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Deirdre Burke: Lecturer Elora Marston: Study Skills Advisor University of Wolverhampton Working in partnership Feedback tutorial template.

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Presentation on theme: "Deirdre Burke: Lecturer Elora Marston: Study Skills Advisor University of Wolverhampton Working in partnership Feedback tutorial template."— Presentation transcript:

1 Deirdre Burke: Lecturer Elora Marston: Study Skills Advisor University of Wolverhampton Working in partnership Feedback tutorial template

2 Student use of feedback Do not read feedback, when read is often misunderstood Even when read and understood is rarely acted upon (Falichikov,1995, 159) lack of guidance for students on what to do with feedback (Weaver 2006) No guidance on how to address issues in tutor feedback (Burke 2007) lack of clarity on what appropriate work would look like (Sommers 1982).

3 StudentsStaff Feedback is helpful in detail Sometimes (73) Frequently (43) Feedback prompts discussion with tutor Never (50) Frequently (63) Feedback improves learning Sometimes (72) Frequently (49) Maclellan, E Assessment for Learning: the differing perceptions of tutors and students in Assessment and Evaluation in Higher Education, Vol.26, No.4, pp Gap in perceptions of feedback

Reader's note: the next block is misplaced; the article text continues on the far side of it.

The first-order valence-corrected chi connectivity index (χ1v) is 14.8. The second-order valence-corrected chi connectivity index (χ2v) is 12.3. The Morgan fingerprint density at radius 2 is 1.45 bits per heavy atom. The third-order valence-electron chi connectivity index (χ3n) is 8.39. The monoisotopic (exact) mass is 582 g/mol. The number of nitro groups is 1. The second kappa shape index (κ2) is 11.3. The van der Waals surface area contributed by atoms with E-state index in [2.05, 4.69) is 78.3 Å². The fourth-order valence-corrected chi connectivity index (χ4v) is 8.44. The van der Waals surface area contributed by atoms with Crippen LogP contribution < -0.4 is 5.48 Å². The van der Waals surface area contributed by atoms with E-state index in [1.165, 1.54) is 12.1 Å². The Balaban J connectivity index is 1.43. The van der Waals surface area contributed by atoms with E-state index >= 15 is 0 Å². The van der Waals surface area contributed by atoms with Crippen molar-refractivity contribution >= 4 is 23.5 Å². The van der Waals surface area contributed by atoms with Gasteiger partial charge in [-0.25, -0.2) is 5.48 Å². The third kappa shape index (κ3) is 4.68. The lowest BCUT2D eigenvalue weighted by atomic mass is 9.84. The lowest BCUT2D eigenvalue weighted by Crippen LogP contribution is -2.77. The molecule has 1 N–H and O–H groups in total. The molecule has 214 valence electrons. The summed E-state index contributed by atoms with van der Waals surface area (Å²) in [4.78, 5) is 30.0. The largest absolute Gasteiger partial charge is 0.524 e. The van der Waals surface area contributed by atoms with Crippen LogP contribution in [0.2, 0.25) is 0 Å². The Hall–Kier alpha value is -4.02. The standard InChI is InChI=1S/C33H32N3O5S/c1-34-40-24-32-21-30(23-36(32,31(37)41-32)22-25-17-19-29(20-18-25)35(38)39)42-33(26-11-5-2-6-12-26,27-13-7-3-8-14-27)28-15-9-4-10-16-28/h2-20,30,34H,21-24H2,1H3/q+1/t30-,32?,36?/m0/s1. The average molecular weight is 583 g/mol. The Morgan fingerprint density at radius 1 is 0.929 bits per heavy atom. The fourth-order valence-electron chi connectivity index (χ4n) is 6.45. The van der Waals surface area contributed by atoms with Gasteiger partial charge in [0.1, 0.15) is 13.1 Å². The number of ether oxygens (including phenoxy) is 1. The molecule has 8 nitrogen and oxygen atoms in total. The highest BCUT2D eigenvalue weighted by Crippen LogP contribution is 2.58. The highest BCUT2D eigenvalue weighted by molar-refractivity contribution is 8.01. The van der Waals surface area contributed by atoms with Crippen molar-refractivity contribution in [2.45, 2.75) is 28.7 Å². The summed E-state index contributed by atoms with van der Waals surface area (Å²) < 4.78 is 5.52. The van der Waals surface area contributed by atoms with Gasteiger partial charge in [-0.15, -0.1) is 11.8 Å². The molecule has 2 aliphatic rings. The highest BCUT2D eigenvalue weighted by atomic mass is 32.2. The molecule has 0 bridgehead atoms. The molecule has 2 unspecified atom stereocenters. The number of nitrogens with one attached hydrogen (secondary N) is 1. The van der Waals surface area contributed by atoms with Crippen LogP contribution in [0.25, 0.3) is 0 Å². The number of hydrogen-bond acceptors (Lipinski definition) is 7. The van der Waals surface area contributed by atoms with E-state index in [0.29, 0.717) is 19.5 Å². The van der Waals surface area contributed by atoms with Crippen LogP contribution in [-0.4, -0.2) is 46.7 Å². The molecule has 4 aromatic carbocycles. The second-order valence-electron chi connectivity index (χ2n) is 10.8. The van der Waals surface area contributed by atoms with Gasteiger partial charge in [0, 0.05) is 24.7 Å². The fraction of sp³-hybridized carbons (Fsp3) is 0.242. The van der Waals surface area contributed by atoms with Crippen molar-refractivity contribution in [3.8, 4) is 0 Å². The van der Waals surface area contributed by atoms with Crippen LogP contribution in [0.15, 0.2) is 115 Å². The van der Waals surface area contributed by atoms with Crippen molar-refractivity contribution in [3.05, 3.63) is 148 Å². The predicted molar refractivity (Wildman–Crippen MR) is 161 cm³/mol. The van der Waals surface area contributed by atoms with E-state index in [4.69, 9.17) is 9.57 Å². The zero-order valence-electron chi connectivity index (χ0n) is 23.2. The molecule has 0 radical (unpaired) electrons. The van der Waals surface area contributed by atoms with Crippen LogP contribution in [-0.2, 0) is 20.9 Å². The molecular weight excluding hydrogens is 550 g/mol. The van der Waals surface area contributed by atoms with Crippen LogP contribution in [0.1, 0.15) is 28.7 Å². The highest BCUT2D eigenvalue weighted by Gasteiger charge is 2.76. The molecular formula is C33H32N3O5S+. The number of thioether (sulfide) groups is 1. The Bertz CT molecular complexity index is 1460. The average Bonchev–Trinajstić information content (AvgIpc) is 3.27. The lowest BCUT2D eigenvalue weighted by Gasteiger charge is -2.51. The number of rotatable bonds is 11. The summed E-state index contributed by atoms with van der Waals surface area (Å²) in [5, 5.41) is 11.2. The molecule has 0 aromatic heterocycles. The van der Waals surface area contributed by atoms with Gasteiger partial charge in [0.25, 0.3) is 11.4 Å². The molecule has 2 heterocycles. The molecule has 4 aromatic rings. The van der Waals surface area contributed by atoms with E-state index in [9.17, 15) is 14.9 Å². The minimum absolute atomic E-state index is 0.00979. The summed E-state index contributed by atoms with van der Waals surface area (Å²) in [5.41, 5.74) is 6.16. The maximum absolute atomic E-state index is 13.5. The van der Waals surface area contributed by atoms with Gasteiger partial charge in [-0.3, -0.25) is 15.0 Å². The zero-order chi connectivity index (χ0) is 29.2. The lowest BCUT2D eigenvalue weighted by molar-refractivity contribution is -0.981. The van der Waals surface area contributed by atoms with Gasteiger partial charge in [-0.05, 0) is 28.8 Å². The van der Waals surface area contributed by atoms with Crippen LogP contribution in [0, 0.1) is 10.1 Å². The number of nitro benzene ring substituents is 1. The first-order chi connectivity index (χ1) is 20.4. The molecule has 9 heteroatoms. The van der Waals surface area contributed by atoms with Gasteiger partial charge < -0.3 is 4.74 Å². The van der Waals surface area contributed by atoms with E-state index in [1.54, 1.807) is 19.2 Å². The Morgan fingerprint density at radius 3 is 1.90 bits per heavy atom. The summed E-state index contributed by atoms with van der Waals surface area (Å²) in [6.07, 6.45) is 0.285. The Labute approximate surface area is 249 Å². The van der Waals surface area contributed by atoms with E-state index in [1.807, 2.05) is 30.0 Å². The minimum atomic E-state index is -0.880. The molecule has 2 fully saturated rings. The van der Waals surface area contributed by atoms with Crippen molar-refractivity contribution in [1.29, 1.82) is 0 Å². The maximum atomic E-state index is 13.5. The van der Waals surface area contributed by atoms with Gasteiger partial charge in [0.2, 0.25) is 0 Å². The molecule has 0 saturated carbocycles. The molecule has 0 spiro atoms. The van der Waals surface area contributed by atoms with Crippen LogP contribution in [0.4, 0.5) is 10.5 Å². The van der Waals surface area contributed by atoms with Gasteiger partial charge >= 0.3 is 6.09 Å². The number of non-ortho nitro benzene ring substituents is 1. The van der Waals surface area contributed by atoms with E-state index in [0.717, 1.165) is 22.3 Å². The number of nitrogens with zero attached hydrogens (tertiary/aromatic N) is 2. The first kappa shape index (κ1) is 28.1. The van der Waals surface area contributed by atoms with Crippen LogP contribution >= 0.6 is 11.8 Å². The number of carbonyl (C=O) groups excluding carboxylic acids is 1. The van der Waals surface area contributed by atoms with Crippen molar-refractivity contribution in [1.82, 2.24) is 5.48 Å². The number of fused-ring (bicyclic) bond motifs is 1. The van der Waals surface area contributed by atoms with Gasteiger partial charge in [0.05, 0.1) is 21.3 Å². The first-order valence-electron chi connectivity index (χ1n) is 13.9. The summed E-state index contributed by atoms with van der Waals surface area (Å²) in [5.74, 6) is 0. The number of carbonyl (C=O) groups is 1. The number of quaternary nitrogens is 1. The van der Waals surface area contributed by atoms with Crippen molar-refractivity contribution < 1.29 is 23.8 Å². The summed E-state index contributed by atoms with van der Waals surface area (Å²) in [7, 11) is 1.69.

4 How do I find out what more analysis means?

5 Study Skills Advisor Role To deal with a range a issues students wanted help with Help unpick tutor feedback Suggest further resources or support staff Be a critical friend

6 Feedback Tutorial Example Summary of Learning Needs to be developed: Your tutor noted that you demonstrated a good understanding of the general topic but that you needed to develop your planning so that you use the information to answer the set question. -specific feedback from Tutor -identified from looking at work -response to student query We looked at the tutor feedback and comments on the text of your essay to see where you could have used material more explicitly, and also at the importance of cutting out material that was not relevant. Hyperlinks: These links will take you to sources that will support your learning: Please follow guidance below to let us know how these links helped you follow up tutor feedback. Try this tutorial on Structuring an argument Feedback from student: Please these questions and them: Does the provision of hyperlink make you more likely to follow up advice? Yes/ No Did the particular links meet your learning needs? Yes/ No Please add any comments on this feedback activity: Then click on the link below and the questions into the , fill in your responses and send it back to the project team.